We have an embedded system which supports running user plugins for our application. We already have the ability to do this in C with a user’s shared object. However, we don’t want the user to be able to grab any information from the system or do anything they absolutely don’t have to do, such as open files, sockets, and that sort of thing. As such, we have implemented a Linux seccomp filter for the program that is in charge of running plugins. Effectively, the program loads any required resources and files, then removes all syscall permissions such that any attempt to open a file, open a socket, access hardware, and so on will result in SIGKILL.
We are now trying to embed the Python interpreter (using 3.9, though we’re not really hard set on any particular version at the moment) and allow the user to write plugins in Python. However, I can’t find any good way to limit syscalls and such. So far, I have considered just using seccmp, but this will fail when modules are loaded by the plugin. I have also found the auditing API, but it seems very difficult to disallow any opening of files since it also generates and audit event for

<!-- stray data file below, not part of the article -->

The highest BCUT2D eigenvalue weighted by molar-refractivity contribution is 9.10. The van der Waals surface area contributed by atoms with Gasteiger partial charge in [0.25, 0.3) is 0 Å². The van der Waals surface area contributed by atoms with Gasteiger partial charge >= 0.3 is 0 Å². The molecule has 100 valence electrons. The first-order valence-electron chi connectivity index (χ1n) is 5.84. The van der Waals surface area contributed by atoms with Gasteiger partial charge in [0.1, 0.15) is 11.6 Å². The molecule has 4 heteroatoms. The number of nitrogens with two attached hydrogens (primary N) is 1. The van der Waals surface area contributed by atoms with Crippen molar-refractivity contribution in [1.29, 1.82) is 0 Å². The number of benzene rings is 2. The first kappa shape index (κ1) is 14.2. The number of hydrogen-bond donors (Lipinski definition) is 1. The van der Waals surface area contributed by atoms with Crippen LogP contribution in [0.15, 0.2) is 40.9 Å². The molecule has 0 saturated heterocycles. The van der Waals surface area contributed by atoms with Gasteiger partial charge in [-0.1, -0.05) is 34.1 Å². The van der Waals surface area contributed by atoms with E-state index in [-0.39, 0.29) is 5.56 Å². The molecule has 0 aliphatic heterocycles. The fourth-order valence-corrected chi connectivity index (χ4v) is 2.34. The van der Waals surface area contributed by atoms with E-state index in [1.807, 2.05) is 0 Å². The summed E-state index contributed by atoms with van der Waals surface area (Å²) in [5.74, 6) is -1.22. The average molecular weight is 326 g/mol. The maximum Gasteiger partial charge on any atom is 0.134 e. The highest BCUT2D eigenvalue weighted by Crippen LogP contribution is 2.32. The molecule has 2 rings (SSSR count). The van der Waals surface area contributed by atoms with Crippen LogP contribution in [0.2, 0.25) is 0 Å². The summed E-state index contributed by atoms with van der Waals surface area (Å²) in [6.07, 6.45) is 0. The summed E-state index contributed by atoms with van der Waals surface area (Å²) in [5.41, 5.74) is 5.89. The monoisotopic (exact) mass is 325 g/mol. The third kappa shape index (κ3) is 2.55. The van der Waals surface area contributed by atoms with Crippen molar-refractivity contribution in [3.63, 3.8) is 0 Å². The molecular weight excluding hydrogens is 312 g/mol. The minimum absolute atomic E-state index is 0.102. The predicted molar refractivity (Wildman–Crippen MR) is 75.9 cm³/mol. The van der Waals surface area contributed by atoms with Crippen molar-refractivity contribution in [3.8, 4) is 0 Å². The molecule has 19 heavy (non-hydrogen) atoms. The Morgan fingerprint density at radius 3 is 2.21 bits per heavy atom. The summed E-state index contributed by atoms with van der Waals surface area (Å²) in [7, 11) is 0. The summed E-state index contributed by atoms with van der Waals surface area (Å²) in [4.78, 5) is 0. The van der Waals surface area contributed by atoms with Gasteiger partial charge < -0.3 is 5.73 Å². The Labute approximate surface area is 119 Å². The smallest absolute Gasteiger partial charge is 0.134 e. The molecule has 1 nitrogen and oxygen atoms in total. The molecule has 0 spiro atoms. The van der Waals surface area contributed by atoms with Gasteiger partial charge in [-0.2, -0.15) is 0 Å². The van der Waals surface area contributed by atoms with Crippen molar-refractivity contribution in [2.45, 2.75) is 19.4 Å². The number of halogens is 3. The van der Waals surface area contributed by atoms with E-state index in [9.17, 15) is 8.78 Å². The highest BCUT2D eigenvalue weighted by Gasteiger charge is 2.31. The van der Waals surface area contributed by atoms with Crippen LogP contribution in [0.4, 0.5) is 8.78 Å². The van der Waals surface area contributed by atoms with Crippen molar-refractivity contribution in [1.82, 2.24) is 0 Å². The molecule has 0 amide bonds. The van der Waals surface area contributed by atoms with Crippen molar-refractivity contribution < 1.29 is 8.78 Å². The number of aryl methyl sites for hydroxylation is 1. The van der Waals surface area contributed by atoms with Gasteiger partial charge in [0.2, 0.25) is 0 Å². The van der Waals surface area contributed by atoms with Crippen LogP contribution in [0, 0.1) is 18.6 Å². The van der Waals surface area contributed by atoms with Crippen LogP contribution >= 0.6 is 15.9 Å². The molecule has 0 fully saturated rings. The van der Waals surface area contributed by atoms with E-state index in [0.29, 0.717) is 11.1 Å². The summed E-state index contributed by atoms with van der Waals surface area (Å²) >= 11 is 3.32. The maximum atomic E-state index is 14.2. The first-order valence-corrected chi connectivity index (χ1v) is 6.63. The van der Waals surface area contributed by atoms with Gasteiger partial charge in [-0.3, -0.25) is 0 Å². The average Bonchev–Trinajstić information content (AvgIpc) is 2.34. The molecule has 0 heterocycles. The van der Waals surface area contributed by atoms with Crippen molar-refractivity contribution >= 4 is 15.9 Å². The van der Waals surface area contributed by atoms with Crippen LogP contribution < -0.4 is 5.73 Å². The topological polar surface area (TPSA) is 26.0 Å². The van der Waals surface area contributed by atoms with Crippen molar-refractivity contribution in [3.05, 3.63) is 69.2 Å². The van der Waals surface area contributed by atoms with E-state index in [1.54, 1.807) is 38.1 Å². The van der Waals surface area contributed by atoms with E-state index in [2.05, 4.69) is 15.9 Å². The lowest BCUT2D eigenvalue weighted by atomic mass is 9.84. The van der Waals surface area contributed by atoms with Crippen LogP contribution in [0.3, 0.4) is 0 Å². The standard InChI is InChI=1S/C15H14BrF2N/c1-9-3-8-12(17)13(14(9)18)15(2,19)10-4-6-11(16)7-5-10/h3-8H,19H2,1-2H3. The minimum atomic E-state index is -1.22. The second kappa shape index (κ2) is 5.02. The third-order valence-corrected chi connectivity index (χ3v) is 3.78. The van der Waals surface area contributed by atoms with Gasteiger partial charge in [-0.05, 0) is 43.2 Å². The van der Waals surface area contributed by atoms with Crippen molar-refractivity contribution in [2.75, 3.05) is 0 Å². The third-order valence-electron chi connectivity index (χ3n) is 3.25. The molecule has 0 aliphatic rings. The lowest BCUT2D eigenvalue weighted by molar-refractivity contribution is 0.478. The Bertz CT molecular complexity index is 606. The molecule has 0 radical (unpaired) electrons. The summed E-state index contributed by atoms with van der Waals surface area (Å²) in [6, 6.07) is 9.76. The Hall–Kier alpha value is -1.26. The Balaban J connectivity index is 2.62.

open when opening a module file. Additionally, it would require a lot of elbow grease, as there are a huge number of audit events we would like to disallow. Finally, I don’t see any particular details on how to stop something from happening when an audit event is received.
Is there a good way to achieve what we are looking to do using the auditing API? If not, I may look into using something like bubblewrap (albeit custom-designed), but I would rather avoid that if possible.